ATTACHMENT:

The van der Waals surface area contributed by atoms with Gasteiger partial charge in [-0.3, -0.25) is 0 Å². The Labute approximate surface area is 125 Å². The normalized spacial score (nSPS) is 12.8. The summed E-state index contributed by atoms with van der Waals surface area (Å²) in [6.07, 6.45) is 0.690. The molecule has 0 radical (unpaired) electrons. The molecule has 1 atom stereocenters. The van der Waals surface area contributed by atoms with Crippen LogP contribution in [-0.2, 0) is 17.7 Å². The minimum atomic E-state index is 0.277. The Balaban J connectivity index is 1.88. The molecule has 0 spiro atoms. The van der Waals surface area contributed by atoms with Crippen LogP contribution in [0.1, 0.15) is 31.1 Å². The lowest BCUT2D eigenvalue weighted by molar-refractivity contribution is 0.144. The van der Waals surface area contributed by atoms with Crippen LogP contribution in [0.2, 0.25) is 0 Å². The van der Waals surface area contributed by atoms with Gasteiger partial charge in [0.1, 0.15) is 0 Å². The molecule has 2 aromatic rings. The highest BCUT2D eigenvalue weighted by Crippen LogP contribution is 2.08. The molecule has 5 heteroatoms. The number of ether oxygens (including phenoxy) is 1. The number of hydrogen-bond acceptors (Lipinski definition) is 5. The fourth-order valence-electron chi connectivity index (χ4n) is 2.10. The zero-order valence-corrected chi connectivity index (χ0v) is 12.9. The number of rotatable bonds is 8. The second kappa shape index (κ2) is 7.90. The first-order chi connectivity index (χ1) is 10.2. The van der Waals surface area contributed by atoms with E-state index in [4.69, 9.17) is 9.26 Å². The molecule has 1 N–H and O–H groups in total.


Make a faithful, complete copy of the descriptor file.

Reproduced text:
The van der Waals surface area contributed by atoms with Gasteiger partial charge in [-0.3, -0.25) is 0 Å². The Labute approximate surface area is 125 Å². The normalized spacial score (nSPS) is 12.8. The summed E-state index contributed by atoms with van der Waals surface area (Å²) in [6.07, 6.45) is 0.690. The molecule has 0 radical (unpaired) electrons. The molecule has 1 atom stereocenters. The van der Waals surface area contributed by atoms with Crippen LogP contribution in [-0.2, 0) is 17.7 Å². The minimum atomic E-state index is 0.277. The Balaban J connectivity index is 1.88. The molecule has 0 spiro atoms. The van der Waals surface area contributed by atoms with Crippen LogP contribution in [0.1, 0.15) is 31.1 Å². The lowest BCUT2D eigenvalue weighted by molar-refractivity contribution is 0.144. The van der Waals surface area contributed by atoms with Crippen LogP contribution in [0.2, 0.25) is 0 Å². The van der Waals surface area contributed by atoms with Gasteiger partial charge in [0.1, 0.15) is 0 Å². The molecule has 2 aromatic rings. The highest BCUT2D eigenvalue weighted by Crippen LogP contribution is 2.08. The molecule has 5 heteroatoms. The number of ether oxygens (including phenoxy) is 1. The number of hydrogen-bond acceptors (Lipinski definition) is 5. The fourth-order valence-electron chi connectivity index (χ4n) is 2.10. The zero-order valence-corrected chi connectivity index (χ0v) is 12.9. The number of rotatable bonds is 8. The second kappa shape index (κ2) is 7.90. The first-order chi connectivity index (χ1) is 10.2. The van der Waals surface area contributed by atoms with E-state index in [4.69, 9.17) is 9.26 Å². The molecule has 1 N–H and O–H groups in total.